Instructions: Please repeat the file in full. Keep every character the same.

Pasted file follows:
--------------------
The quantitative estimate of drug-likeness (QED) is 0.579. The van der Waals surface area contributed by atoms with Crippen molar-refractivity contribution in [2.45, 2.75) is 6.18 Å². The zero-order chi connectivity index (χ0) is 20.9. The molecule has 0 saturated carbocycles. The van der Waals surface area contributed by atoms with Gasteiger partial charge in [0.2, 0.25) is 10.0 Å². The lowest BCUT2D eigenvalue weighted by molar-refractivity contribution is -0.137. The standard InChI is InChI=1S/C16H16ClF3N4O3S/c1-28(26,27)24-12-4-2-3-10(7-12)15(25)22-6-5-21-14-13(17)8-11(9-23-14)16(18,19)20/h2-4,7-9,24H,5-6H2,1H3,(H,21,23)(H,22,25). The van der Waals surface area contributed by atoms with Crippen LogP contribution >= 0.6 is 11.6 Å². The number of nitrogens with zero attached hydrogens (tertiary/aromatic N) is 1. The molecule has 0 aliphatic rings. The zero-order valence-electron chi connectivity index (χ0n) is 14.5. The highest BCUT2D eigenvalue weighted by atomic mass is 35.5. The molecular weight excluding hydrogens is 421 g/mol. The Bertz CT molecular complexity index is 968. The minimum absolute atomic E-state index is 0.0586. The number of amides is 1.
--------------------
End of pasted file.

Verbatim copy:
The quantitative estimate of drug-likeness (QED) is 0.579. The van der Waals surface area contributed by atoms with Crippen molar-refractivity contribution in [2.45, 2.75) is 6.18 Å². The zero-order chi connectivity index (χ0) is 20.9. The molecule has 0 saturated carbocycles. The van der Waals surface area contributed by atoms with Gasteiger partial charge in [0.2, 0.25) is 10.0 Å². The lowest BCUT2D eigenvalue weighted by molar-refractivity contribution is -0.137. The standard InChI is InChI=1S/C16H16ClF3N4O3S/c1-28(26,27)24-12-4-2-3-10(7-12)15(25)22-6-5-21-14-13(17)8-11(9-23-14)16(18,19)20/h2-4,7-9,24H,5-6H2,1H3,(H,21,23)(H,22,25). The van der Waals surface area contributed by atoms with Crippen LogP contribution >= 0.6 is 11.6 Å². The number of nitrogens with zero attached hydrogens (tertiary/aromatic N) is 1. The molecule has 0 aliphatic rings. The zero-order valence-electron chi connectivity index (χ0n) is 14.5. The highest BCUT2D eigenvalue weighted by atomic mass is 35.5. The molecular weight excluding hydrogens is 421 g/mol. The Bertz CT molecular complexity index is 968. The minimum absolute atomic E-state index is 0.0586. The number of amides is 1.